part a, part b, part c, part d
Going back home was surreal to say the least. Our house seemed emptier than before. Quieter. Robert and I feel onto our bed and cried. It was the first time I had ever seen him cry. He tells me that it was the first time I really cried since this whole ordeal happened. Cry I did. My poor eyelids weren't just puffy, they actually bruised a little. Only one other time in my life have I cried so hard that my eyelids bruised. During our first hours alone Robert did something that helped glue our young marriage even tighter together. With the gentleness and care of a nursemaid he helped dress me. He patiently took waited as I sat on the edge of our bed slowly putting one leg into my dark blue shorts and then another. He was down on his knees filled with love and care. It was like nothing else mattered, like we had all of the time in the world.
Neither of us could escape the constant sound of monitors beeping. Paige's heart monitor. We hadn't realized just how present those monitors in the hospital were until then. For the next few days that beep, beep, beep would play over and over in my ears and heart. It was a sound we wished we could stop. That same beeping would sound in my eardrums every now and then over the following months.
My mom and Grandma drove across state lines to come see us. I don't remember just how long they stayed. They cooked, cleaned, answered the phone, made sure I ate. It did me good to have then with us. They helped as much as they could. How do you take your daughters pain away? How do you help heal her grief? They did it the best way they could, by mothering me.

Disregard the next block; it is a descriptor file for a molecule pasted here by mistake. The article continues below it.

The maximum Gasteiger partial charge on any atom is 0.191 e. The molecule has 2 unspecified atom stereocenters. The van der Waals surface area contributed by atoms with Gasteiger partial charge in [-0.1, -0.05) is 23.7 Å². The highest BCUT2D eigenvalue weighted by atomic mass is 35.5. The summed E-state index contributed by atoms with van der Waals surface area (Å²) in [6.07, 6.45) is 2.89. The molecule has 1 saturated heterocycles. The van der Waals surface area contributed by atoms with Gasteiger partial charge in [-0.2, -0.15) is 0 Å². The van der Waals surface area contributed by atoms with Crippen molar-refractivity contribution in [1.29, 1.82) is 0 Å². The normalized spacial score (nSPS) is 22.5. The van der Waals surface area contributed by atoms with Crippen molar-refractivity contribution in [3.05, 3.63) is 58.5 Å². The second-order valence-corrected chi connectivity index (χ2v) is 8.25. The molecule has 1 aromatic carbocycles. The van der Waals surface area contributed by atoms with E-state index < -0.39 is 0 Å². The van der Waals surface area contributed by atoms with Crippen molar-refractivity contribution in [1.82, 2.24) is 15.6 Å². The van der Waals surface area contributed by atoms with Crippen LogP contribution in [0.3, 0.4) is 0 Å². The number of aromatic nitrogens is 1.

Meals were brought over the next week. Tears were shed over the babies we each had lost and the hope of life moving on was planted. I can't tell you what we ate, but I remember the faces, the stories and the love. One of my friends made a small embroidery that said Paige in mint green thread and a heart below it. She framed it in a delicate gold frame. That sat on our bookshelf for some time.
Another thing that sticks with me is the way my body reacted. I still had post delivery contractions, that were almost as bad a the real ones and my milk came in. Nothing to relieve them except time. These were both something no one told me would happen. I remember sitting on our rust colored sofa telling Doreen about the contractions. She said they were normal and would go away soon. My contractions stopped and the milk eventually dried up too. Gone were any signs that I was just pregnant. Any signs that we had just had a baby girl.